Saint Aardvark
2007-05-27 15:23:43
In 1990 I went to university, intending to become a physicist and work at CERN. The physics lab had PCs running DOS, but there was a passing mention in the software manual of FTP and telnet. That was enough to start me learning about networks, though only in a superficial way. At the time you could still download big lists of hosts from the NIC, and I remember trying a bunch to see if they ran telnet or FTP servers. I'd also downloaded a copy of the Jargon file and printed it out; for many years, I was entranced by the culture it described, and I wanted to be part of it.

Cut to '97, and I'd bought a used 486 so I could check my email on the Vancouver Community Net from home by modem, rather than having to walk to the library. I'd heard about something called Linux, and since I'd also heard that Windows 95 (which was installed on the 486) had lots of viruses, I decided to go with Linux.

In 2001 I finally got bored of working in grocery stores and sandwich shops. I'd become a reasonably sophisticated Linux user by then, and decided I wanted to become a sysadmin. I managed to ge a job on the helpdesk of a small ISP; they already had a sysadmin, but since it was a small place everyone did everything. Two years later, I was setting up mail servers, handling abuse email, and tracking down ADSL problems.

Finally, I heard about a contract job as a sysadmin for a local software company. My wife convinced me to ask for what I thought was an outrageous sum, and after some bargaining they hired me. A two-week contract turned into a full-time job, and I've finally got the job I wanted for a long, long time.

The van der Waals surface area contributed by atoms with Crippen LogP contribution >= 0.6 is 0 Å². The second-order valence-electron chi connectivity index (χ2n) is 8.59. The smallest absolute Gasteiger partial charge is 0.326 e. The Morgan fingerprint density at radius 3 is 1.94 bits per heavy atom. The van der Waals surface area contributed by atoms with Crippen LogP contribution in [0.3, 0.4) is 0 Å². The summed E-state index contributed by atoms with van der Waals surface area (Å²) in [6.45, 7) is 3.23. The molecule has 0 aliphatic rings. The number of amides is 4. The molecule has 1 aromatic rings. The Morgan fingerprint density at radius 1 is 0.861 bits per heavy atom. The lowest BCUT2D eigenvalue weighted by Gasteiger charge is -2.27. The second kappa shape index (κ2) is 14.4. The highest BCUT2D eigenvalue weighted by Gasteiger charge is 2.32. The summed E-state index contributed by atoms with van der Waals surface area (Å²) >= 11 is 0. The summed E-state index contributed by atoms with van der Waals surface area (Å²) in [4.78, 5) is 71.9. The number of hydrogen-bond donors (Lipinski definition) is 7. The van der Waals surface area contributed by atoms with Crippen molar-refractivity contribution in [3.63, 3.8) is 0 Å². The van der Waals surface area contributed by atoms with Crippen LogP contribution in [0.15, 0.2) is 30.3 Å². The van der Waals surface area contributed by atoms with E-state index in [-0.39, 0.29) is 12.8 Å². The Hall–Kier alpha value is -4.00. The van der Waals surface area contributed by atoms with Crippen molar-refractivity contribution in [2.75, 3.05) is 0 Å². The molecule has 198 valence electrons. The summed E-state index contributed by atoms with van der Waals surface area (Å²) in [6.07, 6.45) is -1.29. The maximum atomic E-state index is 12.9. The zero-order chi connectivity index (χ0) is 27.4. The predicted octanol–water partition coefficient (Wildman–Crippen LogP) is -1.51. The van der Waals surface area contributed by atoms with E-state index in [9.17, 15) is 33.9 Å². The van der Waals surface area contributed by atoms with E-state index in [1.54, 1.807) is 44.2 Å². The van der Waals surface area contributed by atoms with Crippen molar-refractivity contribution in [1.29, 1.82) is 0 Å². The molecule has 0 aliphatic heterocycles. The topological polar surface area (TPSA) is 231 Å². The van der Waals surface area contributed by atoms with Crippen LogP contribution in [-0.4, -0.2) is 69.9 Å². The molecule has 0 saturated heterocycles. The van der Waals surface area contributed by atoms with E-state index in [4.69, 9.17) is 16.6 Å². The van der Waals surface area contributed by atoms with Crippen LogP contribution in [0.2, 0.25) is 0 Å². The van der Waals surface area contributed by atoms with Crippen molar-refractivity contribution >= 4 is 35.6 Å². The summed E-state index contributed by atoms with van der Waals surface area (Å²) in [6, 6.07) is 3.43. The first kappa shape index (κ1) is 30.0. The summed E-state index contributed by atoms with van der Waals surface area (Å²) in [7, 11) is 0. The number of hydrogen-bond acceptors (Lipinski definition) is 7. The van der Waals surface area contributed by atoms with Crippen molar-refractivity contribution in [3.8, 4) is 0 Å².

Marian Marinov
2007-05-29 15:31:50
I never actualy got a degree in IT but I starter to work as a sysadmin when I was very yang, just 14 years old. My first experience as a sysadmin was with the building and managing our neighborhood network. After that I starter to work for the first ISP in my home town. Now 9 years later I'm teaching Linux Administration and Network Security courses in a university which I never finished.
2007-05-30 00:02:16
I would say my start out is definitely not a standard one. My college degree was in Fine Art: Sculpture! I started out designing my mostly sheet metal based work using 3d applications such as Form-Z and 3D-Studio Max. After college I went to work for a small freelance design office in a youth organisation where I helped kids workout how to prep things for print and eventually design web sites. I was always really focused on helping people with whatever question they had, I found myself setting up the office network which lead me to cross platform file sharing and internet connectivity. Still early days yet. I then decided to get a job doing helpdesk support with a cable company where I learn more about Internet stuff. After moving house to another city I got a job with a small ISP where there were some real geeks to show me the ropes. There I learned about Linux, Unix, perl, Java, etc... Within 3 years I was the senior Sysadmin and within 5 I was single handedly running the servers and network. After 8 years I left and now I'm working in academia with some very clever people. I now see that instead of using an arc welder and sheet metal to build beautiful things I'm using electrons. It's still art. ;-)
2007-05-30 05:34:00
My father forced me to take a computer course in high school. We had a teletype with an acoustic coupler and a timeshare account. I lived near Dartmouth College which gave accounts to locals on their DTSS (Dartmouth Time Sharing System). This was where BASIC began. I found conferencing (think chat rooms) and chatted up. This is 1981.